Three Brazilians will testify in the drug trafficking case against the state security minister’s wife and a fellow suspect.
The drug trafficking case against Frank Nabolisa and Sheryl Cwele (42), the wife of State Security Minister Siyabonga Cwele, started today.
The Pietermaritzburg High Court heard that the State would call Jean Carlos de Bortole of the Brazilian Federal Police, Carolina Passato Braga, and Denilison Ricardo Maia who examines drugs.
The state alleged that Cwele and Nabolisa conspired to recruit two women as drug mules.
They were Charmaine Moss and Tessa Beetge, who was serving an eight-year jail sentence in Sao Paulo, Brazil after 10 kg of raw cocaine was found in her luggage.
It was Bortole who arrested Beetge, the court heard.
Testifying in court, Moss described how she was allegedly recruited by Cwele to work overseas.
She had met Nabolisa in Johannesburg during preparations for her trip.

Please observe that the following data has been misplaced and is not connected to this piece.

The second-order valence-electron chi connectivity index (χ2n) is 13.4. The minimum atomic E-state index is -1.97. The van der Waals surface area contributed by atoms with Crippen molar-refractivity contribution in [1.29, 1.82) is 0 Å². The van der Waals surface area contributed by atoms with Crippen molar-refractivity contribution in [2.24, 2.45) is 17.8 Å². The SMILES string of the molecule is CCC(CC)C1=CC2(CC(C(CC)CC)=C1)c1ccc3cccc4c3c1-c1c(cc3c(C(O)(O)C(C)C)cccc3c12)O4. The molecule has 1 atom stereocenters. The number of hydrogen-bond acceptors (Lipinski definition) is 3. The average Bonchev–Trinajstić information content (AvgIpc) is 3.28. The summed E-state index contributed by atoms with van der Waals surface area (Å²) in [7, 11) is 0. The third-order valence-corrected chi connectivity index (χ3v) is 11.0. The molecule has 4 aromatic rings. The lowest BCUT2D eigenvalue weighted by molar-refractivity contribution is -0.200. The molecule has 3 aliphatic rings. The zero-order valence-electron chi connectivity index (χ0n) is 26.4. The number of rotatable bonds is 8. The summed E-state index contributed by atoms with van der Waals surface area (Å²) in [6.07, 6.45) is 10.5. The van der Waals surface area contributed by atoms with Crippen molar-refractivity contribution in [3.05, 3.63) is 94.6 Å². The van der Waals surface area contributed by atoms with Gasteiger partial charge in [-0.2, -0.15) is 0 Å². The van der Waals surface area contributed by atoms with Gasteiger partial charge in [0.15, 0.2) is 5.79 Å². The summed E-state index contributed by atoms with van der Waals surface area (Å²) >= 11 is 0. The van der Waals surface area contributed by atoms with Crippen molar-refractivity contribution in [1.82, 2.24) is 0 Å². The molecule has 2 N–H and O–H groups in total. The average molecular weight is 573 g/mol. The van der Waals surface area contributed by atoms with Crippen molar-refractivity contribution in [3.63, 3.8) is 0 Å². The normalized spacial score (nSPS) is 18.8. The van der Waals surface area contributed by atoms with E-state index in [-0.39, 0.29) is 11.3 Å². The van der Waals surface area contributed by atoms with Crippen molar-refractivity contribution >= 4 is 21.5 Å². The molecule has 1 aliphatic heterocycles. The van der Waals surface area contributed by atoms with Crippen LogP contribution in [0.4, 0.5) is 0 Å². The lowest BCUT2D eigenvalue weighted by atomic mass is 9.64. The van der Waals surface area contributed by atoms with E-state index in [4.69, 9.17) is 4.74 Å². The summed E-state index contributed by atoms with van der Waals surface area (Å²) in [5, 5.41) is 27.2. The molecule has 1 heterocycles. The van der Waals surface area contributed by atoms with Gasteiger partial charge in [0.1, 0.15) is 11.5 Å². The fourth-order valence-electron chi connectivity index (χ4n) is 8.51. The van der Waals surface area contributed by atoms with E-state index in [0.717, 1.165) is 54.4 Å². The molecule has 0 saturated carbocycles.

Moss, a state witness, allegedly later turned down the job offer.
Cwele and Nabolisa had pleaded not guilty to all the charges.
Moss, a professional beauty therapist, told the court she had met Cwele in 2005 when they both took their children to a choir on the KwaZulu-Natal south coast.
They lost contact for about three years and they “bumped” into each other in 2007 at a shopping centre where Cwele told Moss about a job opportunity overseas.
She would be a beauty therapist and earn R25 000 in two weeks, the court heard.
Moss dropped the offer when she become suspicious. This was after Cwele had introduced her to Nabolisa who was described as an agent who organised overseas jobs.
“Nabolisa paid for the flight from Durban to Johannesburg. My understanding was that I would go straight to Turkey from Johannesburg but they put me in a hotel,” she said.
The hotel was “scary”, had no telephone and had no name written on it.
“When I asked questions, he (Nabolisa) said I was asking too many questions and he smacked me,” she said.
She said Cwele had told her Nabolisa was a good person.
Cwele arrived in court accompanied by two women believed to be her relatives while Nabolisa arrived in court with his feet in shackles accompanied by three armed police officers.
Cwele was granted bail of R100 000 on February 5 and Nabolisa was denied bail because the court considered him a flight risk.
Cwele’s husband, who was in court during the bail application in February, was not in court today.
Nabolisa and Cwele sat close to each other and communicated during the court proceedings. Nabolisa was always smiling.
The trial continues.